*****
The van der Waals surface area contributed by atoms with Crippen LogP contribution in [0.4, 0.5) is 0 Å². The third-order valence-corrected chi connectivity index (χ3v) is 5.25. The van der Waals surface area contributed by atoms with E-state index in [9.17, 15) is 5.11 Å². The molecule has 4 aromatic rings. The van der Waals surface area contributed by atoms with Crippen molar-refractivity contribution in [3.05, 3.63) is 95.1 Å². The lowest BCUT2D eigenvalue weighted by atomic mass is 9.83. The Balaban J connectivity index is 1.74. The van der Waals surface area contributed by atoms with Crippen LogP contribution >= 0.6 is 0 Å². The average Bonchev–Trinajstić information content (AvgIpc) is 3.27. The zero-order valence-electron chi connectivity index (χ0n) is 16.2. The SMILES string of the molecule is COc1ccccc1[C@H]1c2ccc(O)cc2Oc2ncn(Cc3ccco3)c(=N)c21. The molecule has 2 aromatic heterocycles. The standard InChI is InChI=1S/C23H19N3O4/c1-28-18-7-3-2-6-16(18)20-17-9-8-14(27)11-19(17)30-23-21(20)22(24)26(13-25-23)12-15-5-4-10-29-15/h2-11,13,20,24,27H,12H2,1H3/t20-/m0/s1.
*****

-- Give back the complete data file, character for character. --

The van der Waals surface area contributed by atoms with Crippen LogP contribution in [0.4, 0.5) is 0 Å². The third-order valence-corrected chi connectivity index (χ3v) is 5.25. The van der Waals surface area contributed by atoms with E-state index in [9.17, 15) is 5.11 Å². The molecule has 4 aromatic rings. The van der Waals surface area contributed by atoms with Crippen molar-refractivity contribution in [3.05, 3.63) is 95.1 Å². The lowest BCUT2D eigenvalue weighted by atomic mass is 9.83. The Balaban J connectivity index is 1.74. The van der Waals surface area contributed by atoms with Crippen LogP contribution >= 0.6 is 0 Å². The average Bonchev–Trinajstić information content (AvgIpc) is 3.27. The zero-order valence-electron chi connectivity index (χ0n) is 16.2. The SMILES string of the molecule is COc1ccccc1[C@H]1c2ccc(O)cc2Oc2ncn(Cc3ccco3)c(=N)c21. The molecule has 2 aromatic heterocycles. The standard InChI is InChI=1S/C23H19N3O4/c1-28-18-7-3-2-6-16(18)20-17-9-8-14(27)11-19(17)30-23-21(20)22(24)26(13-25-23)12-15-5-4-10-29-15/h2-11,13,20,24,27H,12H2,1H3/t20-/m0/s1.